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Author: Law Officer

Investigations: The Dead Always Rise

The September/October issue of Law Officer featured the first in a series of articles on fundamental and advanced criminal investigation techniques. The field is large, so I will concentrate on the more heinous crimes murder, robbery, sexual assault and the forensic sciences that enable us to recreate the past.

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I Learned About Policing From That: Training Takes Over

In May 1981, I was an energetic young patrol officer with almost 2 1/2 years of street-policing experience under my belt. I was a member of a progressive agency policing a city of approximately 500,000. I have to admit, at that point in my career, I felt invincible and had never really addressed the concept of deadly force. A night tour on a long May weekend, however, abruptly changed that. My belief structure, training and survival instincts would be put to the ultimate test.

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Street Sources

This column first appeared on PoliceOne.com

"The best cops don't wait for things to happen. They make things happen on their own." That's Pat McCarthy talking, a 25-year veteran of the Chicago Police Department who now shares a remarkable treasure-trove of street smarts with officers around the country through his popular Street Crimes seminars on how to conduct successful criminal investigations.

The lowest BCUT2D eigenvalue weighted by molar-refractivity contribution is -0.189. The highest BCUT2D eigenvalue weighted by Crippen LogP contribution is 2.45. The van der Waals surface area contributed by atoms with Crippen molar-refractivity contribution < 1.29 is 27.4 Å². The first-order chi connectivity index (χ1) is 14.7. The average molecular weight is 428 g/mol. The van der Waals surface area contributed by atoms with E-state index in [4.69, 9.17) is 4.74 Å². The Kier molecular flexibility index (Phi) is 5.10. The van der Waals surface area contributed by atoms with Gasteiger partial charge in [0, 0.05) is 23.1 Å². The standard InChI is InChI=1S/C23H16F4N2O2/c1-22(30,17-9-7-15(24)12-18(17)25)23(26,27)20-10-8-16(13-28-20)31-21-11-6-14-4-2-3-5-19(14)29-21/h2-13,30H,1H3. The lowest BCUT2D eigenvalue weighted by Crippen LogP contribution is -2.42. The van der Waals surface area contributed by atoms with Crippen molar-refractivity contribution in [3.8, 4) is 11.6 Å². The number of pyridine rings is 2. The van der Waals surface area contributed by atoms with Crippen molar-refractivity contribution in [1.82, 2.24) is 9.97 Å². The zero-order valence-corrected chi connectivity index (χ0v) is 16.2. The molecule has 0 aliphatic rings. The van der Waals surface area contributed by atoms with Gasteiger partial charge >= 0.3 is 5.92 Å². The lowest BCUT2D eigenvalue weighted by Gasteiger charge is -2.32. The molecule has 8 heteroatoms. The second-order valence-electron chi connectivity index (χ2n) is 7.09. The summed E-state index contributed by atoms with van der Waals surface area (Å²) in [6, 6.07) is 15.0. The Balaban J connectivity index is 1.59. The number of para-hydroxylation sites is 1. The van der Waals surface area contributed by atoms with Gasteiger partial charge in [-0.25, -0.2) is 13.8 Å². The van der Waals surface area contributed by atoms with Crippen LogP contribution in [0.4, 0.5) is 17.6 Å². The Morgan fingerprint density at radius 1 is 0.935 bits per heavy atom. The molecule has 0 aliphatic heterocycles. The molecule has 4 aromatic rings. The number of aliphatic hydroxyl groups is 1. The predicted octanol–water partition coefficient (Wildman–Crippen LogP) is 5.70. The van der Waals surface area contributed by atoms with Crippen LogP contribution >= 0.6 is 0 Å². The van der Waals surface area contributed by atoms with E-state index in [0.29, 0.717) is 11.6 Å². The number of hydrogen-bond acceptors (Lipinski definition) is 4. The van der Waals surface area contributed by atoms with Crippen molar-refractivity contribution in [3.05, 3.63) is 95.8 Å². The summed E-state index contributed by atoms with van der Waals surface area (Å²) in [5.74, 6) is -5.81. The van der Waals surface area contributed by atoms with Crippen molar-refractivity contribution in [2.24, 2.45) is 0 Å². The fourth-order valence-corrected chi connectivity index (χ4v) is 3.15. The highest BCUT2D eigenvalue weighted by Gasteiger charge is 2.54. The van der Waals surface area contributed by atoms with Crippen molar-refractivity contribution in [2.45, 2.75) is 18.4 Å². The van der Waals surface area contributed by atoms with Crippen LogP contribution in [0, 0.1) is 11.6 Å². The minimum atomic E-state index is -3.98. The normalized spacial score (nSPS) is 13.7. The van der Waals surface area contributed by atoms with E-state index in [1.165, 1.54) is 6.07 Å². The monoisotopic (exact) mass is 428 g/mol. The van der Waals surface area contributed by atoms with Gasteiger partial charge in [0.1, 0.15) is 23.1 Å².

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Firearms Training

It would be optimum if every American law enforcement agency owned a state-of-the-art firearms training facility, but for many reasons, that will never happen. Regardless of how much any given community supports its police department, few citizens want a firearms range near their home. Some claim lead may contaminate the soil and ground water; others fear gunfire noise and the possibility of a stray round entering the neighborhood. Further, many urban communities don't have the space for a shooting range within or close to their jurisdiction.

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Give Them the Tools

Early in my career, four state police officers were shot and killed in a gun battle with two heavily armed suspects in an event widely known as the Newhall Incident. After this heartbreaking event was scrutinized and analyzed in hopes of preventing similar tragedies, a critical training issue emerged: During the intense and prolonged firefight, at least one of the officers had carefully placed his expended brass in his uniform pocket an action that may have cost him his life.

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